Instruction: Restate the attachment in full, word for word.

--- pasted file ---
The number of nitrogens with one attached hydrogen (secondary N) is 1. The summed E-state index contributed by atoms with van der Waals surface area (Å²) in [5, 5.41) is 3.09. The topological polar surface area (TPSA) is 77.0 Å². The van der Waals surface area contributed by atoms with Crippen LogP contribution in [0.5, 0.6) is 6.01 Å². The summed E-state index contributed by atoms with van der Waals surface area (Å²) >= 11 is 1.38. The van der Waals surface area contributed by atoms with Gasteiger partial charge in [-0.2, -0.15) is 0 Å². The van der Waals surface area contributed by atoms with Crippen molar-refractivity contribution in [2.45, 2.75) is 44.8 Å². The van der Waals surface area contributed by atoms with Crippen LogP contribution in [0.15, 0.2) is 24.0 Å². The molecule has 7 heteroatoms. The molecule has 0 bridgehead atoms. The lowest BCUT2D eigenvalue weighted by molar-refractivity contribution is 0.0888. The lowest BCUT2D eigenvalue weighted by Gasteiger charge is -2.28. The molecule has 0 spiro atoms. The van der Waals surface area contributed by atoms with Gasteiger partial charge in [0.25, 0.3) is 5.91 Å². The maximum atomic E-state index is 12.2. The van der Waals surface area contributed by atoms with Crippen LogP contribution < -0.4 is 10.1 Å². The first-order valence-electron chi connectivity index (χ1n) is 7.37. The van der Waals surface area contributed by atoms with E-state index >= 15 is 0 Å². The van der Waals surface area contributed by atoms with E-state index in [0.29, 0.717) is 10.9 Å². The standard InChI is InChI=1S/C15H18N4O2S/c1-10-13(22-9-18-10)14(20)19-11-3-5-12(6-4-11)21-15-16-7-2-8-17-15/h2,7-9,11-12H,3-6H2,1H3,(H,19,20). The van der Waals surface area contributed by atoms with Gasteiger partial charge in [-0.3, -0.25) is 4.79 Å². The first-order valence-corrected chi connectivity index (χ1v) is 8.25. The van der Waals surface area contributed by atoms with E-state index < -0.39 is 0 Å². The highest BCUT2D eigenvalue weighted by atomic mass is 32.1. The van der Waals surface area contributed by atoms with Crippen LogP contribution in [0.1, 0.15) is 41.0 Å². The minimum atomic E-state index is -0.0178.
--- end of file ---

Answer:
The number of nitrogens with one attached hydrogen (secondary N) is 1. The summed E-state index contributed by atoms with van der Waals surface area (Å²) in [5, 5.41) is 3.09. The topological polar surface area (TPSA) is 77.0 Å². The van der Waals surface area contributed by atoms with Crippen LogP contribution in [0.5, 0.6) is 6.01 Å². The summed E-state index contributed by atoms with van der Waals surface area (Å²) >= 11 is 1.38. The van der Waals surface area contributed by atoms with Gasteiger partial charge in [-0.2, -0.15) is 0 Å². The van der Waals surface area contributed by atoms with Crippen molar-refractivity contribution in [2.45, 2.75) is 44.8 Å². The van der Waals surface area contributed by atoms with Crippen LogP contribution in [0.15, 0.2) is 24.0 Å². The molecule has 7 heteroatoms. The molecule has 0 bridgehead atoms. The lowest BCUT2D eigenvalue weighted by molar-refractivity contribution is 0.0888. The lowest BCUT2D eigenvalue weighted by Gasteiger charge is -2.28. The molecule has 0 spiro atoms. The van der Waals surface area contributed by atoms with Gasteiger partial charge in [0.25, 0.3) is 5.91 Å². The maximum atomic E-state index is 12.2. The van der Waals surface area contributed by atoms with Crippen LogP contribution < -0.4 is 10.1 Å². The first-order valence-electron chi connectivity index (χ1n) is 7.37. The van der Waals surface area contributed by atoms with E-state index >= 15 is 0 Å². The van der Waals surface area contributed by atoms with E-state index in [0.29, 0.717) is 10.9 Å². The standard InChI is InChI=1S/C15H18N4O2S/c1-10-13(22-9-18-10)14(20)19-11-3-5-12(6-4-11)21-15-16-7-2-8-17-15/h2,7-9,11-12H,3-6H2,1H3,(H,19,20). The van der Waals surface area contributed by atoms with Gasteiger partial charge in [-0.3, -0.25) is 4.79 Å². The first-order valence-corrected chi connectivity index (χ1v) is 8.25. The van der Waals surface area contributed by atoms with E-state index < -0.39 is 0 Å². The highest BCUT2D eigenvalue weighted by atomic mass is 32.1. The van der Waals surface area contributed by atoms with Crippen LogP contribution in [0.1, 0.15) is 41.0 Å². The minimum atomic E-state index is -0.0178.